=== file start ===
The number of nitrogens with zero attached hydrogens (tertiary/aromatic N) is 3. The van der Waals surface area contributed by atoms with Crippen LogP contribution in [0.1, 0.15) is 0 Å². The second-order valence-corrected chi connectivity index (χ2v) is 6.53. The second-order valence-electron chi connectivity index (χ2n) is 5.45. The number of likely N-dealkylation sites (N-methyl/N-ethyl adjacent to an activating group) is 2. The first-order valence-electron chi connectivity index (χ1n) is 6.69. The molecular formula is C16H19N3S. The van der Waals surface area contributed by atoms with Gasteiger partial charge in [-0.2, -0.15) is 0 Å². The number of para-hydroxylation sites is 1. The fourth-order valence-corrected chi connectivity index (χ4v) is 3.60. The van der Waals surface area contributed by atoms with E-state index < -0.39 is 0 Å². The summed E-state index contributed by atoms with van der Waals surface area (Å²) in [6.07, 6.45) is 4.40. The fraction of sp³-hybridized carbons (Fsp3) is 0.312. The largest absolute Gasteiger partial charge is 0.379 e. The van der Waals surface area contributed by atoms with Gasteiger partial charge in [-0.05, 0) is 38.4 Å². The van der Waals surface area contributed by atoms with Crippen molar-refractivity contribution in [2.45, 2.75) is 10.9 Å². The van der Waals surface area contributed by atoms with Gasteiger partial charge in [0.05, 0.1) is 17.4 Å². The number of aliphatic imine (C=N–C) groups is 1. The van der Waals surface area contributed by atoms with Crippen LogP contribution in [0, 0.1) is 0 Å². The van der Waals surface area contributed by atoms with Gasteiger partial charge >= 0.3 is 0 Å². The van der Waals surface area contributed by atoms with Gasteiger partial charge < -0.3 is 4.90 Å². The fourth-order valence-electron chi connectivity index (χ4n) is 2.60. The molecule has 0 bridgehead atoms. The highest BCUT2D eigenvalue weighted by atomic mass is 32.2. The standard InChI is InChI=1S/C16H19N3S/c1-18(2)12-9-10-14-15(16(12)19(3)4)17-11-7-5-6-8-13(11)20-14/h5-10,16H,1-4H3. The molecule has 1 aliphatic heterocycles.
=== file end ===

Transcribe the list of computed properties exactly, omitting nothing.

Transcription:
The number of nitrogens with zero attached hydrogens (tertiary/aromatic N) is 3. The van der Waals surface area contributed by atoms with Crippen LogP contribution in [0.1, 0.15) is 0 Å². The second-order valence-corrected chi connectivity index (χ2v) is 6.53. The second-order valence-electron chi connectivity index (χ2n) is 5.45. The number of likely N-dealkylation sites (N-methyl/N-ethyl adjacent to an activating group) is 2. The first-order valence-electron chi connectivity index (χ1n) is 6.69. The molecular formula is C16H19N3S. The van der Waals surface area contributed by atoms with Gasteiger partial charge in [-0.2, -0.15) is 0 Å². The number of para-hydroxylation sites is 1. The fourth-order valence-corrected chi connectivity index (χ4v) is 3.60. The van der Waals surface area contributed by atoms with E-state index < -0.39 is 0 Å². The summed E-state index contributed by atoms with van der Waals surface area (Å²) in [6.07, 6.45) is 4.40. The fraction of sp³-hybridized carbons (Fsp3) is 0.312. The largest absolute Gasteiger partial charge is 0.379 e. The van der Waals surface area contributed by atoms with Gasteiger partial charge in [-0.05, 0) is 38.4 Å². The van der Waals surface area contributed by atoms with Crippen molar-refractivity contribution in [2.45, 2.75) is 10.9 Å². The van der Waals surface area contributed by atoms with Gasteiger partial charge in [0.05, 0.1) is 17.4 Å². The number of aliphatic imine (C=N–C) groups is 1. The van der Waals surface area contributed by atoms with Crippen LogP contribution in [0, 0.1) is 0 Å². The van der Waals surface area contributed by atoms with Gasteiger partial charge >= 0.3 is 0 Å². The van der Waals surface area contributed by atoms with Gasteiger partial charge < -0.3 is 4.90 Å². The fourth-order valence-electron chi connectivity index (χ4n) is 2.60. The molecule has 0 bridgehead atoms. The highest BCUT2D eigenvalue weighted by atomic mass is 32.2. The standard InChI is InChI=1S/C16H19N3S/c1-18(2)12-9-10-14-15(16(12)19(3)4)17-11-7-5-6-8-13(11)20-14/h5-10,16H,1-4H3. The molecule has 1 aliphatic heterocycles.